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Keeping Track of your Needles

Posted: 15 February 2012 at 12:01 a.m.

Titanium coated Topstich Needles by Superior ThreadsWe have been asked from many customers just how we keep track of our needles?  We sell four different sizes of our titanium-coated Topstitch needle for home sewing machines as well as many different sizes of our Longarm machine needles.  We love the plastic cases for our needles as they can stack well or hang from a pegboard.  Some of us at the office also take a spin on the standard Tomato pin cushion to store our needles.

 

We thought it would be a fun Blog post to show one method of storing needles.

Tomato Pin Cushion

Start with your basic Tomato Pin Cushion. Notice how there is a green thread which creates sections on the large tomato.  This particular pin cushion is divided into 6 different sections.

Take a permanent marker (like a sharpie) and wrote the following into each respective section: 70,80,90,100.  Since our staff member who made this likes to use self-threading needles for burying thread tails, for the two open spaces, 5 & 7 when written for #5 & #7 self threading needles.



 

 If you ever run into questioning that you really did put the #90 needle back into the correct spot, look at the top end of the needle (not the point) and you will see what the size is.  (You can see in the photograph below "Organ 100/16" written on the needle)  Viewing under a microscope or taking a picture and then zooming in is recommended unless you have eyes like binoculars. :)

 

 Do you have a favorite way to keep track of your needles?  Let us know!

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Comments

  • 11. Mary (26 April 2012 at 2:33 p.m.)

    I use the pincushions too -- however, I use a different color pin for each machine, so I'll know what is in each one. (i.e., Bernina is RED, Pfaff is BLUE). I only put used needles in it, and leave new ones in the packages. Also, I drew a line around the equator and then put sharps, leather, ballpoint, etc in their own category within the right size segment.
  • 10. Barb Bolesta (07 April 2012 at 11:01 a.m.)

    I don't understand why people feel the need to take the needles out of the perfectly marked package in the first place. My needles and packages are color coded with different colors of Sharpie markers. I can now justify buying that 24-pack of them. I color the entire top part of the needle that goes up into the hole. None of the marker can rub off onto the fabric. I put the same color on the package front and the top edge, and I've made a list of my needles on paper with a corresponding marker dot by each type and size. I also put the package of the needle currently in the machine in a diffent spot in my drawer organizer. If two marker colors are similar, I'll use one for a very small needle and one for a very large needle. No confusion. The ones that have been used slightly are returned to their original package, but put in flat side up and to the far right. Upside down works, too, since longarm needles don't have a flat side. No confusion. This way, I never need to get my magnifying glass out. I can see the colors, and all my needles are in their original package, so I know what brand they are, too. I do this for both domestic and long arm needles. The needles can't fall out or get mixed up if they're still in the original package.
  • 9. anne (14 March 2012 at 4:21 p.m.)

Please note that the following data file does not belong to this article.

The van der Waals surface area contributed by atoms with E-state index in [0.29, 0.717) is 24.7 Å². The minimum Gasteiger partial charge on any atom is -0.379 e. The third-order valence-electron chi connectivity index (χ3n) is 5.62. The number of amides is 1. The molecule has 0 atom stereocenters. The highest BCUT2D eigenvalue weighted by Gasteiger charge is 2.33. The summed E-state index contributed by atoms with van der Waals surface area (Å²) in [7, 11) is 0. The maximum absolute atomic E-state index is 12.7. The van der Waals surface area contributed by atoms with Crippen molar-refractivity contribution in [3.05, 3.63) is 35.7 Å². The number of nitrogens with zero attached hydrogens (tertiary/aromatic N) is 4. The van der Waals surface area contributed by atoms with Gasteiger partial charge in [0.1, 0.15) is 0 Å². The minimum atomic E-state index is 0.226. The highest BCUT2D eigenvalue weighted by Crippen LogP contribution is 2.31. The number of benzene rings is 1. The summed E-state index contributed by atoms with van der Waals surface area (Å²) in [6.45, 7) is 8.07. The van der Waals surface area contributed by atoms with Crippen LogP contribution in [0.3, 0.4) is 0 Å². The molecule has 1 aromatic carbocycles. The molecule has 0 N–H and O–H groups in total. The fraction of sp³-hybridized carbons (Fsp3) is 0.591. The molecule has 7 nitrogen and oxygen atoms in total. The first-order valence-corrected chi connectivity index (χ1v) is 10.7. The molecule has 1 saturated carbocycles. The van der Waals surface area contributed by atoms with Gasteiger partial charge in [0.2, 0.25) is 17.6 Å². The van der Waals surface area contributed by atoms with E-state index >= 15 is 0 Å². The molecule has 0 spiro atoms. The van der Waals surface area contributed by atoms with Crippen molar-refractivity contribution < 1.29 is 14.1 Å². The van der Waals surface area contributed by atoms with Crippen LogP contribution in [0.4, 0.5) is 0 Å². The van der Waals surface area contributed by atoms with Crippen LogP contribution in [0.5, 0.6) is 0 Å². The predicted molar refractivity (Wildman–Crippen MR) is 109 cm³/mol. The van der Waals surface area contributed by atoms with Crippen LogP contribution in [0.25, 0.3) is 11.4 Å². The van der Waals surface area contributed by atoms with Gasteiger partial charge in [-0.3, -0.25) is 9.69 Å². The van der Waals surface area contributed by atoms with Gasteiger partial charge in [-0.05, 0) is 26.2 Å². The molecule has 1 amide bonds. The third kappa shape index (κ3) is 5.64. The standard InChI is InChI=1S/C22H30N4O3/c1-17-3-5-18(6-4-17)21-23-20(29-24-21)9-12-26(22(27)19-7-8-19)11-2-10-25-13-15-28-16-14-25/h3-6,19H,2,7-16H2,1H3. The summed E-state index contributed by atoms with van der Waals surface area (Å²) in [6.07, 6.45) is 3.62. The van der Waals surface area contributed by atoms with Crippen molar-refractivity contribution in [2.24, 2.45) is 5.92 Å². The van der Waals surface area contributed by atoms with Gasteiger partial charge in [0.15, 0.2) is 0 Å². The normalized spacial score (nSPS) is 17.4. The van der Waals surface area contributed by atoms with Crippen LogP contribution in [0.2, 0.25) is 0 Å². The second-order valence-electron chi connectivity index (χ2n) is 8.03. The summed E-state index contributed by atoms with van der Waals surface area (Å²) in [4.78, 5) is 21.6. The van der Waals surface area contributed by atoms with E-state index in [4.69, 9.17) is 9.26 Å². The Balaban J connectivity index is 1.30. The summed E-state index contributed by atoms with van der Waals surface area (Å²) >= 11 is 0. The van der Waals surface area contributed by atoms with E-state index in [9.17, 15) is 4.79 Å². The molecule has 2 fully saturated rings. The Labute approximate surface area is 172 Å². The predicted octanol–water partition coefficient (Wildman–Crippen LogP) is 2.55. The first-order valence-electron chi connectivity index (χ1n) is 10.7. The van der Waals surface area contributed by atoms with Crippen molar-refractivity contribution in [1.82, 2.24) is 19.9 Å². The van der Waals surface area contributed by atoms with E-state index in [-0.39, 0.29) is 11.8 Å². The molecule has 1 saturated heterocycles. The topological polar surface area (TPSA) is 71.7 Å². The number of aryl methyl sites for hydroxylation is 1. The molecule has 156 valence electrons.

I make and sell a needle organizer. It holds the needle cases and any used needles. You never have to wonder what needle is in your machine, what you have on hand, or when it's time to buy more of a particular needle.
  • 8. Donna (14 March 2012 at 10:47 a.m.)

    At Bed Bath and Beyond they have a jewelery keeper that hangs in the closet with zippers -- it is perfect for organizing your needles. It has zipper compartments on both sides. The price of it is $9.99. You can get a 20% coupon off the internet.
  • 7. Bonnie Konkle (01 March 2012 at 9:06 a.m.)

    I also use the tomato pin cushion to keep track of my needles. When using a needle, I place a flower head pin in the place where the needle should go, and then I know where to place it when finished sewing.
  • 6. Sue Sweeney (23 February 2012 at 4:47 a.m.)

    I use this system too - I call it my tomato recipe! I've never heard of a self threading needle either!
  • 5. Deb Meyers (15 February 2012 at 9:20 a.m.)

    I'm just waiting for my sister, Dr Ricci to come to my house and sort out my needles for me.
  • 4. Wendi (15 February 2012 at 8:50 a.m.)

    Years ago color coding was used and it was very helpful. I use the tomato pincushion method now and am pretty good about putting the needles where they belong.....no little fingers at my place..:) I use an empty metal gum container as my "dead pin and needle coffin".
  • 3. Patcollie (15 February 2012 at 6:41 a.m.)

    I have never heard of a self threading needle. Some education please.
  • 2. Bonnie (15 February 2012 at 5:26 a.m.)

    I purchased a container similiar to a weekly pill box at my local JoAnne fabric store. Each section is large enough to store machine needles. I labeled each section with the size/type of needle. This container also has a locking mechanism so little fingeres cannot open it. perfect! I also use an old prescription bottle to store used needles until they go into the trash. Again, with a safety top little ones cannot open it.
  • 1. Jan (15 February 2012 at 4:15 a.m.)

    My machine has a place where I can use a bulldog clip to fasten the plastic case of the needle size I've got in there. A Universal color coding system would be nice for the different sizes.

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